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Bochdalek diaphragmatic hernia: not only a neonatal disease
  1. M Mei-Zahav1,
  2. M Solomon1,
  3. D Trachsel1,
  4. J C Langer2
  1. 1Division of Respiratory Medicine, Department of Pediatrics, Hospital for Sick Children and University of Toronto, Toronto, Ontario, Canada
  2. 2Division of General Surgery, Department of Surgery, Hospital for Sick Children and University of Toronto
  1. Correspondence to:
    Dr J C Langer, Chief, Division of General Surgery, Room 1526, Hospital for Sick Children, 555 University Avenue, Toronto, Ontario, M5G 1X8, Canada;


Aims: To characterise the clinical manifestations of late presenting Bochdalek diaphragmatic hernia (DH), the incidence of misdiagnosis, and prognosis; and to explore the sequence of events that leads to this clinical picture.

Methods: Retrospective chart review. All children with Bochdalek DH were identified. Children 1 month of age and older at the time of diagnosis were included.

Results: Twenty two children with Bochdalek DH met the inclusion criteria. Three clinical presentations could be defined. Fourteen children presented with acute onset of symptoms, predominantly vomiting and respiratory distress. Four had chronic non-specific gastrointestinal or respiratory symptoms, and in four the DH was found incidentally. Although five children were initially misdiagnosed, in 20 children (91%) the correct diagnosis was made on x ray examination. One child experienced a complicated course when the x ray picture was misinterpreted as pneumothorax. All children had favourable outcome. Two children had previously normal chest imaging, suggesting acquired herniation. A large pleural effusion without DH in a 9.5 year old girl with an abdominal infection prior to presenting with herniation suggests a pre-existing defect in the diaphragm.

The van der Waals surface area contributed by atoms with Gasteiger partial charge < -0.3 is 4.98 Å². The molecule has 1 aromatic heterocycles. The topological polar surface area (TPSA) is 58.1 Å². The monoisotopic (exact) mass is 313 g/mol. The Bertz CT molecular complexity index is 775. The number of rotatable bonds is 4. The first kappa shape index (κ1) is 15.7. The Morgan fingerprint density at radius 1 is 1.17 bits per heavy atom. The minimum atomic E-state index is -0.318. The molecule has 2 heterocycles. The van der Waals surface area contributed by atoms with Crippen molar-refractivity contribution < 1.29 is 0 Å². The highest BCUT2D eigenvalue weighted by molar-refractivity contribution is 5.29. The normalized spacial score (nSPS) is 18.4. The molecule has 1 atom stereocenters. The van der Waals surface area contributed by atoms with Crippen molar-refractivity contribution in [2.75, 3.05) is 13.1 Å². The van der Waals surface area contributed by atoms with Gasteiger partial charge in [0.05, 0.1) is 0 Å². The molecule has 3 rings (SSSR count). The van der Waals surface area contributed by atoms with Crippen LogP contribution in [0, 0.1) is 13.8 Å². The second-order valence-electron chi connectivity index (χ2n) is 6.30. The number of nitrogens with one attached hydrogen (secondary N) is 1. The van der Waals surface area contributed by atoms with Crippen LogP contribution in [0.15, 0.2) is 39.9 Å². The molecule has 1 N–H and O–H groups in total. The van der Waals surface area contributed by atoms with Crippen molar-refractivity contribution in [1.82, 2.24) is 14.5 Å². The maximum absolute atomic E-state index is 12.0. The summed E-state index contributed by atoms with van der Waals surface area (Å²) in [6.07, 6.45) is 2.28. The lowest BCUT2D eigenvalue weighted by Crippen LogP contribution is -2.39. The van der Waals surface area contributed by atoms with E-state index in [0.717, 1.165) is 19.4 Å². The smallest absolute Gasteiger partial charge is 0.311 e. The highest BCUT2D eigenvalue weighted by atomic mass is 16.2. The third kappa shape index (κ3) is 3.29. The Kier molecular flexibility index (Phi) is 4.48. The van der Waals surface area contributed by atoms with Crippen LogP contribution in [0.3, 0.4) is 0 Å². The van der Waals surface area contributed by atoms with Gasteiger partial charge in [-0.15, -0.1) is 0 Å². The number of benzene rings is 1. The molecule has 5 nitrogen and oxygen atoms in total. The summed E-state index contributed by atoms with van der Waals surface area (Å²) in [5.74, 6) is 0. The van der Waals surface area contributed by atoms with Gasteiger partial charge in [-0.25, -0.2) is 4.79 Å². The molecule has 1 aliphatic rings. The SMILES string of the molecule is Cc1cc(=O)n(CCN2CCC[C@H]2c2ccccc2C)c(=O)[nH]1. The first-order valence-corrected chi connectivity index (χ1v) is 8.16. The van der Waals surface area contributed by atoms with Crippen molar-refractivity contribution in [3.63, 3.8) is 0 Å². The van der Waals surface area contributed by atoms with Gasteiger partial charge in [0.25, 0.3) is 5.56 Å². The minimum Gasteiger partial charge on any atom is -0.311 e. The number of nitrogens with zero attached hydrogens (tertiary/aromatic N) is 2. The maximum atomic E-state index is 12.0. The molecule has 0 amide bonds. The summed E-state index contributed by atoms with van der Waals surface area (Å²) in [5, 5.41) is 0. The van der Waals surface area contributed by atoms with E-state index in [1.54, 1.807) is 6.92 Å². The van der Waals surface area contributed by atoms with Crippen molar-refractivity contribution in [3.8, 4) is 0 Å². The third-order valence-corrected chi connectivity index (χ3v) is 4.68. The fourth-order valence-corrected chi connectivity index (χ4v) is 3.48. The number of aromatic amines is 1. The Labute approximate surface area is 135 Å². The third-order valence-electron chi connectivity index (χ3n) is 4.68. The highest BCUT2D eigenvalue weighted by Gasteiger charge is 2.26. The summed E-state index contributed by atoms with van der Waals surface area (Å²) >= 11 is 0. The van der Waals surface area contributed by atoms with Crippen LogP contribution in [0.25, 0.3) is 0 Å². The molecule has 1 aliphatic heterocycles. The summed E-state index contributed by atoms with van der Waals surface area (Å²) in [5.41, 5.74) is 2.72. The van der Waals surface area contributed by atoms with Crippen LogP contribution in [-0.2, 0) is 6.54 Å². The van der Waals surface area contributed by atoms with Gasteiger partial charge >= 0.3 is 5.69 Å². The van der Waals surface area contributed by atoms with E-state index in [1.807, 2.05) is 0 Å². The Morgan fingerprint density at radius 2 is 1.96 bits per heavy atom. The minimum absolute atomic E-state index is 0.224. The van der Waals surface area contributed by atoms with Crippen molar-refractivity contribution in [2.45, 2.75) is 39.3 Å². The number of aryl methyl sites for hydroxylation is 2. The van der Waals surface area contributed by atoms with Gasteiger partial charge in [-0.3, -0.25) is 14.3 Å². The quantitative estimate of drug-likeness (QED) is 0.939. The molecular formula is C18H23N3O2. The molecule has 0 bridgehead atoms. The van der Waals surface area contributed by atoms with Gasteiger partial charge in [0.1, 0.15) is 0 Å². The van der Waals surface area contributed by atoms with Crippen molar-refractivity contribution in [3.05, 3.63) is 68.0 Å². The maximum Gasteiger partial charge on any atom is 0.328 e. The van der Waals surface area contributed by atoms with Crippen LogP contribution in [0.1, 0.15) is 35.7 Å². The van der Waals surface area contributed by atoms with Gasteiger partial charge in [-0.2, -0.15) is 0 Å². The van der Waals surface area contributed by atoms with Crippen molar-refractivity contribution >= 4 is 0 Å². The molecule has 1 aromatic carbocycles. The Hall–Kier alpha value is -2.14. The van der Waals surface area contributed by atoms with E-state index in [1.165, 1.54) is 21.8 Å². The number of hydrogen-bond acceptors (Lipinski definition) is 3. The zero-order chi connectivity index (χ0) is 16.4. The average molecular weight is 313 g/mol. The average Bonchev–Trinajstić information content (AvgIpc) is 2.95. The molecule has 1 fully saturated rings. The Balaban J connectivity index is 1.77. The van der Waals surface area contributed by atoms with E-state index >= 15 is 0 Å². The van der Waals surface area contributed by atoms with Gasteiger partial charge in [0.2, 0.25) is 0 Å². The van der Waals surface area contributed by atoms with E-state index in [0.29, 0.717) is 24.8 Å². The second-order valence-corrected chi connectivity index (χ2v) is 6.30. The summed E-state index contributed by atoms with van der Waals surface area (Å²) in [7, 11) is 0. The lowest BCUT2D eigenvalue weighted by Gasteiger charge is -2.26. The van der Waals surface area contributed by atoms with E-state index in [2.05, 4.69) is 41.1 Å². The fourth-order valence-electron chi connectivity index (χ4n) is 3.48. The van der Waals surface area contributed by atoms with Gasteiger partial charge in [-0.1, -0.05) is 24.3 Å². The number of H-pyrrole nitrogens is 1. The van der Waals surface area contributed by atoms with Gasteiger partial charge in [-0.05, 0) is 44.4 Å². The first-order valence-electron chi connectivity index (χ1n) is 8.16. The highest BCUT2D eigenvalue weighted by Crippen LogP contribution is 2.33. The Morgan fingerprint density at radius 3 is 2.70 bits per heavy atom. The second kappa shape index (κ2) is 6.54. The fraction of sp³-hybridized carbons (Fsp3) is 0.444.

Conclusions: Late presenting Bochdalek DH can present with acute or chronic gastrointestinal, or less frequently, respiratory symptoms. It can also be found incidentally. Misdiagnosis can result in significant morbidity. Favourable outcome is expected when the correct diagnosis is made. The sequence of events is probably herniation of abdominal viscera through a pre-existing diaphragmatic defect. Although rare, DH should be considered in any child presenting with respiratory distress or with symptoms suggestive of gastrointestinal obstruction.

  • diaphragmatic hernia
  • Bochdalek
  • late presentation
  • CT, computed tomography
  • DH, diaphragmatic hernia

Statistics from